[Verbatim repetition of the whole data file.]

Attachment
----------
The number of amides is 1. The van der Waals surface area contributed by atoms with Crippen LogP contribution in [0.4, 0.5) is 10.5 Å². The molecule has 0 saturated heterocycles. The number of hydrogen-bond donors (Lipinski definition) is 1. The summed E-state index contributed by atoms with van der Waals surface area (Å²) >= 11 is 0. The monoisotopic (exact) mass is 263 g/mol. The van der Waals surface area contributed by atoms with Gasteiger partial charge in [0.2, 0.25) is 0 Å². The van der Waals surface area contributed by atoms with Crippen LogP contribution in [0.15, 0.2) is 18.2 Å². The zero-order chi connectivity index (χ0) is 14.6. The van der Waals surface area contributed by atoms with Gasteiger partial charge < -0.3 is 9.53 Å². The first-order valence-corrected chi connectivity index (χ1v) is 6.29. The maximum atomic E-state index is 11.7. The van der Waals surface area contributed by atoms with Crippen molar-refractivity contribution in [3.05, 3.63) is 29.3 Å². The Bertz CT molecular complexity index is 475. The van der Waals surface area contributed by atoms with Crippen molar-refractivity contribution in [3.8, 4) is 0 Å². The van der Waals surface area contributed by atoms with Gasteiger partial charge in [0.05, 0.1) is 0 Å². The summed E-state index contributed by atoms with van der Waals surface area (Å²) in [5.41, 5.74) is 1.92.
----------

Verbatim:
The number of amides is 1. The van der Waals surface area contributed by atoms with Crippen LogP contribution in [0.4, 0.5) is 10.5 Å². The molecule has 0 saturated heterocycles. The number of hydrogen-bond donors (Lipinski definition) is 1. The summed E-state index contributed by atoms with van der Waals surface area (Å²) >= 11 is 0. The monoisotopic (exact) mass is 263 g/mol. The van der Waals surface area contributed by atoms with Gasteiger partial charge in [0.2, 0.25) is 0 Å². The van der Waals surface area contributed by atoms with Crippen LogP contribution in [0.15, 0.2) is 18.2 Å². The zero-order chi connectivity index (χ0) is 14.6. The van der Waals surface area contributed by atoms with Gasteiger partial charge < -0.3 is 9.53 Å². The first-order valence-corrected chi connectivity index (χ1v) is 6.29. The maximum atomic E-state index is 11.7. The van der Waals surface area contributed by atoms with Crippen molar-refractivity contribution in [3.05, 3.63) is 29.3 Å². The Bertz CT molecular complexity index is 475. The van der Waals surface area contributed by atoms with Crippen molar-refractivity contribution in [3.8, 4) is 0 Å². The van der Waals surface area contributed by atoms with Gasteiger partial charge in [0.05, 0.1) is 0 Å². The summed E-state index contributed by atoms with van der Waals surface area (Å²) in [5.41, 5.74) is 1.92.